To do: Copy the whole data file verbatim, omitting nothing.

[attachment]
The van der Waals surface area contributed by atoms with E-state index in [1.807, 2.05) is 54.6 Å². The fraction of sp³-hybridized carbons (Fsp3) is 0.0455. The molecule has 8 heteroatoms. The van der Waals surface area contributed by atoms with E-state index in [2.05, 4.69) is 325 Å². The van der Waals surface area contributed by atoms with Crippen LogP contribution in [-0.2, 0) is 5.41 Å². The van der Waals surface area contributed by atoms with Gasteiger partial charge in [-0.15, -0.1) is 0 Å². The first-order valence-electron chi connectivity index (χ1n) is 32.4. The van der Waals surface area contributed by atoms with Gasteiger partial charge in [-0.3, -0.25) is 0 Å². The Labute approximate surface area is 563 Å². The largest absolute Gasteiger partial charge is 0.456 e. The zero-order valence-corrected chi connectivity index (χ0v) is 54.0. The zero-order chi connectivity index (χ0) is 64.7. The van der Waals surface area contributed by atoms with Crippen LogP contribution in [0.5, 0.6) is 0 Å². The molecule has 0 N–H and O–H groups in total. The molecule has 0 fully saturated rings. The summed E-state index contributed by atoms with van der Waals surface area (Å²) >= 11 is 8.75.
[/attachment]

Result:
The van der Waals surface area contributed by atoms with E-state index in [1.807, 2.05) is 54.6 Å². The fraction of sp³-hybridized carbons (Fsp3) is 0.0455. The molecule has 8 heteroatoms. The van der Waals surface area contributed by atoms with E-state index in [2.05, 4.69) is 325 Å². The van der Waals surface area contributed by atoms with Crippen LogP contribution in [-0.2, 0) is 5.41 Å². The van der Waals surface area contributed by atoms with Gasteiger partial charge in [-0.15, -0.1) is 0 Å². The first-order valence-electron chi connectivity index (χ1n) is 32.4. The van der Waals surface area contributed by atoms with Gasteiger partial charge in [-0.3, -0.25) is 0 Å². The Labute approximate surface area is 563 Å². The largest absolute Gasteiger partial charge is 0.456 e. The zero-order valence-corrected chi connectivity index (χ0v) is 54.0. The zero-order chi connectivity index (χ0) is 64.7. The van der Waals surface area contributed by atoms with Crippen LogP contribution in [0.5, 0.6) is 0 Å². The molecule has 0 N–H and O–H groups in total. The molecule has 0 fully saturated rings. The summed E-state index contributed by atoms with van der Waals surface area (Å²) >= 11 is 8.75.